Michael Cole-Fontayn, the European chair of US bank BNY Mellon, has said that major banks are preparing plans for a worst-case Brexit scenario.
Cole-Fontayn warned that the scenario in question, a deal that didn’t account for or include financial services, could well send the country into another financial crisis.
Cole-Fontayn told Business Insider:
Because nobody knows what the outcome of the negotiations is going to be, the industry has to plan for the most challenging scenario. For the UK, this is considered to exclude membership of the single market, with no deal for financial services; at least in the early stages. Planning for this scenario is a sensible course of action, and is what our regulators and our clients expect us to be doing.
The planning is logical; while neither negotiating party wants to come out of those discussions without a deal, the banks need the security of having a plan in place should worst come to worst.
If financial institutions can’t rely on the continuing validity of contracts, and basic services such as insurance, the UK banking market is in trouble.
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The institutions aren’t without cause for concern either, prime minster Theresa May has previously said that she would rather take a deal off the table entirely rather than take one that was considered bad for Britain.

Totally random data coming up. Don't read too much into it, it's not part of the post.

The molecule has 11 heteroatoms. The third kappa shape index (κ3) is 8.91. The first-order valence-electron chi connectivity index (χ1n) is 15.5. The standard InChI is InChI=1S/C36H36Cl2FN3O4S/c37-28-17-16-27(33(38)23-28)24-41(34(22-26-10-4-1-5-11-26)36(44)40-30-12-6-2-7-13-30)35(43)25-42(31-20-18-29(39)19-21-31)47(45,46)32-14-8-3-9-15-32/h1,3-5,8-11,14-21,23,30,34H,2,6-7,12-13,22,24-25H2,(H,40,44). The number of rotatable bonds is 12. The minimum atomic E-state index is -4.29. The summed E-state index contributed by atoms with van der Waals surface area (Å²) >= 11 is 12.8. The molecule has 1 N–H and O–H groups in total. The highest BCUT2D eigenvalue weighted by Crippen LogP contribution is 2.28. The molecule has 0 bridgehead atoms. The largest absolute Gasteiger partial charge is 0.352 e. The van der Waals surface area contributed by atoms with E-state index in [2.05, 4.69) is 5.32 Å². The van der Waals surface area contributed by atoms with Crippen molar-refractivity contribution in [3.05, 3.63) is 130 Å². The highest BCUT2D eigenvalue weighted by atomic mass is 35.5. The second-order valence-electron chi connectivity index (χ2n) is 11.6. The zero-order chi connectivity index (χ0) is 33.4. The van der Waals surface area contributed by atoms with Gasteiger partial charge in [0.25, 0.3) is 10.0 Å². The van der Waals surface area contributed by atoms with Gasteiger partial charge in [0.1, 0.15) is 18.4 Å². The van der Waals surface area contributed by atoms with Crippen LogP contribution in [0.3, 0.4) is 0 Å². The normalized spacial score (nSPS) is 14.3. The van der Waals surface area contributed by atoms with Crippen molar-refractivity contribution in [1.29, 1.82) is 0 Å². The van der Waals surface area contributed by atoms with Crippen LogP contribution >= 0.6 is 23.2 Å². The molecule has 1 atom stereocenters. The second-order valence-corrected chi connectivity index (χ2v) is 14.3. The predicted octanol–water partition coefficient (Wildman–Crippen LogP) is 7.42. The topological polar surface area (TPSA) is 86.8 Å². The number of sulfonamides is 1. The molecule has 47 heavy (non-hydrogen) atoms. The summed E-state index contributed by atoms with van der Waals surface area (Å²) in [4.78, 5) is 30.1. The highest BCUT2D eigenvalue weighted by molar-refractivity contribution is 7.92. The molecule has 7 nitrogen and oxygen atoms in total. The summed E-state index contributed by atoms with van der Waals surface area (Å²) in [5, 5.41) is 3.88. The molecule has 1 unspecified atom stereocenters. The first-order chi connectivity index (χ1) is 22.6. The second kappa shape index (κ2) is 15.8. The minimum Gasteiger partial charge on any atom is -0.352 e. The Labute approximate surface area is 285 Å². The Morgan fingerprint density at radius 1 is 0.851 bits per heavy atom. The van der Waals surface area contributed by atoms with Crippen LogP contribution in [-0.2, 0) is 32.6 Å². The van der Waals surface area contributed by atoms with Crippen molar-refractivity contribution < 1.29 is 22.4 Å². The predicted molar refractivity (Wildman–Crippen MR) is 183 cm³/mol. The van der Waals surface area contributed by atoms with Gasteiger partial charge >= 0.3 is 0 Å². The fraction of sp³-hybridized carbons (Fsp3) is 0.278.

In an interview just this Sunday, Brexit minister David Davis reinforced the sentiment, saying that Britain would be prepared to walk away from negotiations with no deal.
On the part of those banks, Cole-Fontayn raised similar concerns as in other industries.
Although the broad worry is the risk of financial crash, the smaller parts that build up to that relate in general to stability.
Given that we are still, in many ways, recovering from the last crash, he emphasised that the ability of banks to maintain consistency in their operations should be considered vital to negotiations.
It’s certainly our hope and belief that regulators will be able to continue coordinating, communicating and sharing information. It’s our plea that the politics will allow for that – we hope that is the case, but we can’t know for sure until the negotiations are complete. This is why The Bank of England is making sure we all have contingency plans that don’t assume any regulatory cooperation. Safety and resiliency of the financial system is absolutely vital.